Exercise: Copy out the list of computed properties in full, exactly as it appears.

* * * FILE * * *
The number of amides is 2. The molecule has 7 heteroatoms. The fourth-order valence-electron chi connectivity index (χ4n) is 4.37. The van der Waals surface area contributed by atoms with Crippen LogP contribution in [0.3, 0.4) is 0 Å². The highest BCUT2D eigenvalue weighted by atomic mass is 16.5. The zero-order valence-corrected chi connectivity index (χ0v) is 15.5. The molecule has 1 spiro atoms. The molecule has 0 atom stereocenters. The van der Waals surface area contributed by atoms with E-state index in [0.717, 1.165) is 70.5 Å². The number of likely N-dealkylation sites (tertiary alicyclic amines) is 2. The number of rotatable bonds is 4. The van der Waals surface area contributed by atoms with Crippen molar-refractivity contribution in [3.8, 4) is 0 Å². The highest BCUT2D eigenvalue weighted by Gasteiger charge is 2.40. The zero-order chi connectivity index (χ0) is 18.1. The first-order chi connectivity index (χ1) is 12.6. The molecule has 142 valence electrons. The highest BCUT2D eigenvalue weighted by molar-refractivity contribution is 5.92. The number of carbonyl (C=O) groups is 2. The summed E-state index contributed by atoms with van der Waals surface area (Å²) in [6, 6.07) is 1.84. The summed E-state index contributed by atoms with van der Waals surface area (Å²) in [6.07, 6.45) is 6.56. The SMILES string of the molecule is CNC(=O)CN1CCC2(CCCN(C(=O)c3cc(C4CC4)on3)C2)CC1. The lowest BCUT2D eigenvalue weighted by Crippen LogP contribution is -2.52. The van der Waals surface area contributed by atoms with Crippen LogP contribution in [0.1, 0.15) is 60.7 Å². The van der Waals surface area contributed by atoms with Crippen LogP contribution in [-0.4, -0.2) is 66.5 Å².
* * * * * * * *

The number of amides is 2. The molecule has 7 heteroatoms. The fourth-order valence-electron chi connectivity index (χ4n) is 4.37. The van der Waals surface area contributed by atoms with Crippen LogP contribution in [0.3, 0.4) is 0 Å². The highest BCUT2D eigenvalue weighted by atomic mass is 16.5. The zero-order valence-corrected chi connectivity index (χ0v) is 15.5. The molecule has 1 spiro atoms. The molecule has 0 atom stereocenters. The van der Waals surface area contributed by atoms with E-state index in [0.717, 1.165) is 70.5 Å². The number of likely N-dealkylation sites (tertiary alicyclic amines) is 2. The number of rotatable bonds is 4. The van der Waals surface area contributed by atoms with Crippen molar-refractivity contribution in [3.8, 4) is 0 Å². The highest BCUT2D eigenvalue weighted by Gasteiger charge is 2.40. The zero-order chi connectivity index (χ0) is 18.1. The first-order chi connectivity index (χ1) is 12.6. The molecule has 142 valence electrons. The highest BCUT2D eigenvalue weighted by molar-refractivity contribution is 5.92. The number of carbonyl (C=O) groups is 2. The summed E-state index contributed by atoms with van der Waals surface area (Å²) in [6, 6.07) is 1.84. The summed E-state index contributed by atoms with van der Waals surface area (Å²) in [6.07, 6.45) is 6.56. The SMILES string of the molecule is CNC(=O)CN1CCC2(CCCN(C(=O)c3cc(C4CC4)on3)C2)CC1. The lowest BCUT2D eigenvalue weighted by Crippen LogP contribution is -2.52. The van der Waals surface area contributed by atoms with Crippen LogP contribution in [0.1, 0.15) is 60.7 Å². The van der Waals surface area contributed by atoms with Crippen LogP contribution in [-0.4, -0.2) is 66.5 Å².